The balls are marketed as the quietest ball on the market. They have quickly gained popularity and can be seen on courts around the country. Low noise has become more of a priority in pickleball in recent years, most notably with paddles and some communities only accepting paddles approved as quiet, so the low noise is an added benefit of the Pure 2’s by Onix.  The balls are sold in sets of 3, 4, 6, 8, 12, 24, and 100 packs.

Onix FUSE Indoor & Outdoor Pickleball balls

ONIX Fuse Outdoor Pickleball Balls – Six Pack
ONIX Fuse Outdoor Pickleball Balls

In February 2018, Onix announced the long-awaited release of their Onix FUSE Outdoor balls. (They have since also launched an Indoor version of the Fuse: Click here to see both versions of the FUSE.

These new pickleball balls are approved by the USAPA for indoor and outdoor play. Unlike some other balls that require some conditioning (squeezing, bouncing, etc) to get them game-ready, these balls are ready to play with straight out of the box.

The fuse balls feature smaller holes, which according to Onix provide truer flight and precision.  They are marketed as having optimal bounce and resistance to wind.  FUSE balls come in two packaging formats: 3 and 6 ball packs.  Since they are brand new, we will have to play with them for some time and get readers’ input before publishing a detailed review.

Gamma Sports Pickleball Balls

Gamma Sports Photon Indoor Pickleballs, High-Vis Optic Green USAPA Approved Pickleball Balls (6 Pack)
Gamma Sports Photon Indoor Pickleballs

Gamma Sports Photon Indoor Pickleballs are sold in packs of 3, 6, and 60.  These indoor balls are constructed using a two-piece design with 26 precision-molded holes.  The “optic green” color is meant to give the ball extra visibility.  It may be my failing eyesight but they look more like a fluorescent yellow to me than green- but either way, they are definitely bright and have good visibility.

The Gamma Photon balls are approved by the USAPA for sanctioned tournament play.  The bulk 60 pack is a nice option for clubs, schools, or coaches that use a large number of balls for drills, classes or practice shooting with an automatic ball throwing machine.

Tourna Pickleball balls

Tourna Outdoor Pickleballs are a good all-around ball with medium hardness and good bounce.  As with most other outdoor balls they have 40 drilled holes for better flight in breezy conditions.  The balls are approved for USAPA/IFP play.  The Tourna balls come in one color option- bright optic yellow and are sold in sets of 6, 12, 36, and a bulk bag of 200.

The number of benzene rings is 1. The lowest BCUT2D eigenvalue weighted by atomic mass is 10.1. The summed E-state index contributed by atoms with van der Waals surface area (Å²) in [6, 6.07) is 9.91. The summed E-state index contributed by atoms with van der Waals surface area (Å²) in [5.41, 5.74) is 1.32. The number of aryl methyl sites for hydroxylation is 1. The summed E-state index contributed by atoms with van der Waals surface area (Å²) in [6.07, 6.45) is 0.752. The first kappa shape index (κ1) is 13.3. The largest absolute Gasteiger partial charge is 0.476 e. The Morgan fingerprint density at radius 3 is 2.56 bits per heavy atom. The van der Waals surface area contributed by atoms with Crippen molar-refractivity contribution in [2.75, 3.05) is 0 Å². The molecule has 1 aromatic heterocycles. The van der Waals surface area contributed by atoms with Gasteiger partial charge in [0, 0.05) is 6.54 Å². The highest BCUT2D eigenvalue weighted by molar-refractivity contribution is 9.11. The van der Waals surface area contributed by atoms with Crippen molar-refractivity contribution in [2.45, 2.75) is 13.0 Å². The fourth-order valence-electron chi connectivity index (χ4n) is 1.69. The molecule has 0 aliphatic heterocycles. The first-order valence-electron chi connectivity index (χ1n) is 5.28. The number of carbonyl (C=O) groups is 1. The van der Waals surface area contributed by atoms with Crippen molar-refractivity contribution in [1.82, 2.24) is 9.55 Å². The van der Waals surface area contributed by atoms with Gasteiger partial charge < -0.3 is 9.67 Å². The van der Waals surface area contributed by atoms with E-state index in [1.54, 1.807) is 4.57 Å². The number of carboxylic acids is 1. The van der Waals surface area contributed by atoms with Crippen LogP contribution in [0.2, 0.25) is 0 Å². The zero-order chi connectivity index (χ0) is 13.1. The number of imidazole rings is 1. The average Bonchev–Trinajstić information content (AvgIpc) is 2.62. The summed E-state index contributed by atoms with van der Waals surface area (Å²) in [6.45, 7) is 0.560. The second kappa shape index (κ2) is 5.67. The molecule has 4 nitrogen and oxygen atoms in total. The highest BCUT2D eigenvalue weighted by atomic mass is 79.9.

Jugs Pickleballs

Jugs Sports Pickleballs, Vision Enhanced Green, 1 Dozen
Jugs Sports Pickleballs -Enhanced Green

From what I last heard and read, “Jugs” are probably still the top-selling indoor ball on the market and our top pick for indoor balls.  

They are made of soft plastic which responds well on indoor rubber, tile or other hard surfaces. The soft material also has a little more texture which gives these balls a little extra bite which is an advantage when playing on smooth, polished indoor courts.

Jugs weigh in at just over 8/10 an ounce (0.81 oz) making them the lightest regulation balls available on the market. Jugs balls are also known for their explosive “pop” with a bounce height of 37″  (from standard drop test done from 75″).

Players who like fast action and high bouncing balls love to play with the Jug. The one complaint I hear is when they play with other indoor balls, they are so used to the bounce that other brands seem “dead” or slow to them.

The Jugs balls come in two colors: White and Lime Green.

Colored Pickleball Balls: Black, Blue, Pink…

Midnight Indoor Pickleball-6 Count Package (Indigo Blue)
Midnight Indoor Pickleball (Image Amzon.com)

Jugs also make The Jugs Midnight Indoor balls The primary selling point to these is the dark colors they come in. Some players complain that the colors of traditional pickleballs (yellow being the best selling color) blend in with the playing service and background which makes it hard to see the ball- especially during fast action.